In partnership with CHAPS and ORCHID, Tackle has submitted our views on prostate cancer screening to the UK National Screening Committee (NSC).
In their last review in 2015/16, the NSC did not recommend screening for the following reasons:
Evidence suggests prostate specific antigen (PSA) testing could reduce prostate-cancer related mortality by 21%. Despite this, the major harms of treating men who incorrectly test positive still outweigh the benefits.
The PSA test is a poor test for prostate cancer and a more specific and sensitive test is needed. The PSA test is unable to distinguish between slow-growing and fast-growing cancers.
Current evidence does not support a population screening programme using any other test.
valuation is currently taking place which could have the potential to improve the accuracy of PSA testing to identify men at greater risk of fast-growing prostate cancers.
The NSC is due to review prostate cancer screening again this year. As part of our campaign for earlier diagnosis, Tackle has long supported national screening for prostate cancer, particularly for men at higher risk and the evidence supports its introduction. So, we wanted to make our views known to the NSC..
We are extremely grateful to Chris Booth, a member of our Clinical Advisory Board, who has put together the submission on our behalf, the conclusion of which is:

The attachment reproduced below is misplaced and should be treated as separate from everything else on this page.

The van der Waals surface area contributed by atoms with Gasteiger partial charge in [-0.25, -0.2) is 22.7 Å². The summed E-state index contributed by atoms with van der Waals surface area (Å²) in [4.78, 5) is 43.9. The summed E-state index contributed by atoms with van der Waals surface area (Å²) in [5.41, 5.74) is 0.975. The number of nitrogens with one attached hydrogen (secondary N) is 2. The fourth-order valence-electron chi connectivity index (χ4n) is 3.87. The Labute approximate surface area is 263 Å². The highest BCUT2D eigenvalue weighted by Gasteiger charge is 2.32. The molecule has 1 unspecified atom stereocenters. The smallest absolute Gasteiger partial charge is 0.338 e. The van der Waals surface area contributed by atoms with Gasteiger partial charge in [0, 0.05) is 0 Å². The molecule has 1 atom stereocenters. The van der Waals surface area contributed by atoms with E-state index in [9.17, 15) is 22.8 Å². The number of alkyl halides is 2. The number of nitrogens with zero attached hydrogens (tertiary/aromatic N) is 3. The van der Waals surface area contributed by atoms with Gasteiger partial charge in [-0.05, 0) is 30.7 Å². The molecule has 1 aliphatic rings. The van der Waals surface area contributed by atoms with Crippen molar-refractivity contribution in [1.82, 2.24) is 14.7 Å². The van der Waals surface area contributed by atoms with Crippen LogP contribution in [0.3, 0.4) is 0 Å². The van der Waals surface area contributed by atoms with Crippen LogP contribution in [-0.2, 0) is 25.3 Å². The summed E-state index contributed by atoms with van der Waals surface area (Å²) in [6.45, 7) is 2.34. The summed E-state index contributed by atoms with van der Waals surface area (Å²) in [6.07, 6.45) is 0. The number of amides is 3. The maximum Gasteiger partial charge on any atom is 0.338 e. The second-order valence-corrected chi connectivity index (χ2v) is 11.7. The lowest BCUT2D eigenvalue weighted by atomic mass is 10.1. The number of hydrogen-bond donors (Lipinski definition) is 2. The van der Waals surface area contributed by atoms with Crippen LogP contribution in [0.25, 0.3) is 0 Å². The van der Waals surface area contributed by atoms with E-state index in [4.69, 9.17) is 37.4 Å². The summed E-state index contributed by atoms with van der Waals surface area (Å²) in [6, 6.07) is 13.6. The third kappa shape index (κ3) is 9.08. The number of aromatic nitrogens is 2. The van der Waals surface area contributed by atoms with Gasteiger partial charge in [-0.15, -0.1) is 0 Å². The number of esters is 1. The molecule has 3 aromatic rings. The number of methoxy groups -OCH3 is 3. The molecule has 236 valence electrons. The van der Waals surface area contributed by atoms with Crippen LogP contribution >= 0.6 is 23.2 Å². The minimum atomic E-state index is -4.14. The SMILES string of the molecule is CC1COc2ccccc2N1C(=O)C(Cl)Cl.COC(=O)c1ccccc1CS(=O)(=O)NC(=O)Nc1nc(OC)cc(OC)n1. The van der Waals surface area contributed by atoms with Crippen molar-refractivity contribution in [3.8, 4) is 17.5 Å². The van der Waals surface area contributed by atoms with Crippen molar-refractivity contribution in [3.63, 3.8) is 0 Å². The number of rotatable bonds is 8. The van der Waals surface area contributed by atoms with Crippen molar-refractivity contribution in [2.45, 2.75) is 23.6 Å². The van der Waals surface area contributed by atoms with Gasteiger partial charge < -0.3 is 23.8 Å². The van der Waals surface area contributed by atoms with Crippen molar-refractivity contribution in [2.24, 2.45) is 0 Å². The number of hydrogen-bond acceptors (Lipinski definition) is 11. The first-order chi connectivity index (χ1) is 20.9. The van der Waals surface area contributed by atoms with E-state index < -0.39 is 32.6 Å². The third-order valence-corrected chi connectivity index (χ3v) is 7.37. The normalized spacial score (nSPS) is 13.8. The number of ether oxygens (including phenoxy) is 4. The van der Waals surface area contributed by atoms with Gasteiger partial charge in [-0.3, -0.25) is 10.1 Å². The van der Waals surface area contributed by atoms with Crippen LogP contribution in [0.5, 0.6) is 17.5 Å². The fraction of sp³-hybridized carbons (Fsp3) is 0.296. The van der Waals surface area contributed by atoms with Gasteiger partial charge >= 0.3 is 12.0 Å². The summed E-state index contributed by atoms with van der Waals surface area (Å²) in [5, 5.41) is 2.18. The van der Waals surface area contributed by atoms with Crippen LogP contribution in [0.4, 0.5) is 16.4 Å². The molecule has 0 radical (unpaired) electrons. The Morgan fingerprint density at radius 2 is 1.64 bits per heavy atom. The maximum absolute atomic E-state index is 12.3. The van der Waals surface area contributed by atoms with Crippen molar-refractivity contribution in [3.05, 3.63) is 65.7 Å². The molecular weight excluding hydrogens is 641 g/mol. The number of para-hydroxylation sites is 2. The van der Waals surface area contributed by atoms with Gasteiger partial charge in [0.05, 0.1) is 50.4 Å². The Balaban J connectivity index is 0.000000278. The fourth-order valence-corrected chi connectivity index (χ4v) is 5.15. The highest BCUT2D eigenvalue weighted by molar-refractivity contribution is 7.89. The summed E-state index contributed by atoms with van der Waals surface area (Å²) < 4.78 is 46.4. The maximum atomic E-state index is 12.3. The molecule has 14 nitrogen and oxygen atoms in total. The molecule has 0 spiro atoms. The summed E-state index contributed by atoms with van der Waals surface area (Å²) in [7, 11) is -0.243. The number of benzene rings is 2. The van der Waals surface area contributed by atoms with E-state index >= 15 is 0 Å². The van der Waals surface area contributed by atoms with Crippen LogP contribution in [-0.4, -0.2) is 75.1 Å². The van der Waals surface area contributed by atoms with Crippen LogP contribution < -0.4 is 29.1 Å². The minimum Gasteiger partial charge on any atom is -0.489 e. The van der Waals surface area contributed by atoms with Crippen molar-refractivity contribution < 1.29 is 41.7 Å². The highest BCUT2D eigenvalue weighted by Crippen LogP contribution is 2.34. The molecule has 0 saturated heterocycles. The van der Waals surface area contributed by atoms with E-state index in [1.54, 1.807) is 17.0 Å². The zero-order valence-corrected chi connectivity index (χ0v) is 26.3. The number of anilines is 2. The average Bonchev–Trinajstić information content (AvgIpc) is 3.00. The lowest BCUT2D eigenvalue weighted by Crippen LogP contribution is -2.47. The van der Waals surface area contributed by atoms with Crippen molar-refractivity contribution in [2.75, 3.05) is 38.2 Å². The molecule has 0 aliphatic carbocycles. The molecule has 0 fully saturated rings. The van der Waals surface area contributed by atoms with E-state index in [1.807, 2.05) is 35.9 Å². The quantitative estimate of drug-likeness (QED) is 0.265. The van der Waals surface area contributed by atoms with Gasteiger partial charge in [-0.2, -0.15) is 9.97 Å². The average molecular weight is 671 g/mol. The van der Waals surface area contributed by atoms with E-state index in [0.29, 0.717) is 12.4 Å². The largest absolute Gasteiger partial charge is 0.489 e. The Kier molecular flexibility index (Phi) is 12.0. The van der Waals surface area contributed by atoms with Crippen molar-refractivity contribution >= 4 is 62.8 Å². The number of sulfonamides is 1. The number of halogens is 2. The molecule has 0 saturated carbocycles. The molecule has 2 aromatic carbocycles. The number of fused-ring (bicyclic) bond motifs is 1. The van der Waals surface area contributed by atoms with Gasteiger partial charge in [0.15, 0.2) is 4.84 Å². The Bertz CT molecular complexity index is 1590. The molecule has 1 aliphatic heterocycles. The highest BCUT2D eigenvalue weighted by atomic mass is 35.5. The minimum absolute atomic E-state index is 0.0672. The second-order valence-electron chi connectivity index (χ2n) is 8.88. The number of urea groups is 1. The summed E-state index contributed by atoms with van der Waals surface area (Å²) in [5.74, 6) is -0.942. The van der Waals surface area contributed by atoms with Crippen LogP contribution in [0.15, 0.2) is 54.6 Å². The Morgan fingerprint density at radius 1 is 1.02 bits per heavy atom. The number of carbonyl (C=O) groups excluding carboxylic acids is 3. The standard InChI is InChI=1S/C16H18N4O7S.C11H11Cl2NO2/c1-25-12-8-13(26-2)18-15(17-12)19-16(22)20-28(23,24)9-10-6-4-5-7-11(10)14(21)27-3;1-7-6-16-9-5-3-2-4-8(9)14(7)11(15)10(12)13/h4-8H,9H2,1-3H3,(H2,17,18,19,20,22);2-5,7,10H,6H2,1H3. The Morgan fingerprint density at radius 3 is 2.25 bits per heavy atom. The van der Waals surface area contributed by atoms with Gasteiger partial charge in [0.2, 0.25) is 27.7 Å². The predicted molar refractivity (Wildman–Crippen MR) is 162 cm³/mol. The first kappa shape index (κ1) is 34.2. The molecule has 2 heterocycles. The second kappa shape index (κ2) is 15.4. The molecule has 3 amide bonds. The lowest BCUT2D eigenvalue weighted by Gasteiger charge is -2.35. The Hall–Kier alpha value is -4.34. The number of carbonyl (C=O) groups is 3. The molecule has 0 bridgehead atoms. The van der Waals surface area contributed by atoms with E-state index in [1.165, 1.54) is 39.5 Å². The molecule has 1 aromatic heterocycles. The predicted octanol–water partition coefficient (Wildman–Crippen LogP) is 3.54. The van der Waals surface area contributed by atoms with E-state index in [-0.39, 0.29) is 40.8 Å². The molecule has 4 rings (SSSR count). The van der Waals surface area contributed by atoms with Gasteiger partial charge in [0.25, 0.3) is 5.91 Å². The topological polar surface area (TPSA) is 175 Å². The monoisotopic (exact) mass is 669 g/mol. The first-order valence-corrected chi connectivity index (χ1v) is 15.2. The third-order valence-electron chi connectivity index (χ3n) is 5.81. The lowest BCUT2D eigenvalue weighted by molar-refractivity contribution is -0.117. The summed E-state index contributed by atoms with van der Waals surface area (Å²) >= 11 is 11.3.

The UK’s current annual death rate of 12,000 men – that’s one death every 45 minutes – is unacceptable and the argument that the harms of screening outweigh the benefits is no longer valid.
Despite awareness campaigns raising the profile of prostate cancer, the low rate of PSA testing in the UK has resulted in little opportunity to use the tools we already have for early detection, discrimination between aggressive and non-aggressive cancer and the cheaper option of early, curative treatment compared with late, expensive, palliation of advanced prostate cancer. Adoption now of proven, best practice use of PSA on a national scale could halve the UK death rate. However, Primary Care does not have the capability to manage such a programme.
In the light of this evidence, the status quo discriminates against men, is financially unsound and medically unsustainable. We therefore recommend a fundamental change in the utilisation and delivery of PSA screening commencing with men at high risk as the first steps in establishing an adequate, national approach to reducing the UK’s unacceptable death rate from this most pernicious cancer.
Read our submission in full here. We will keep you posted on developments.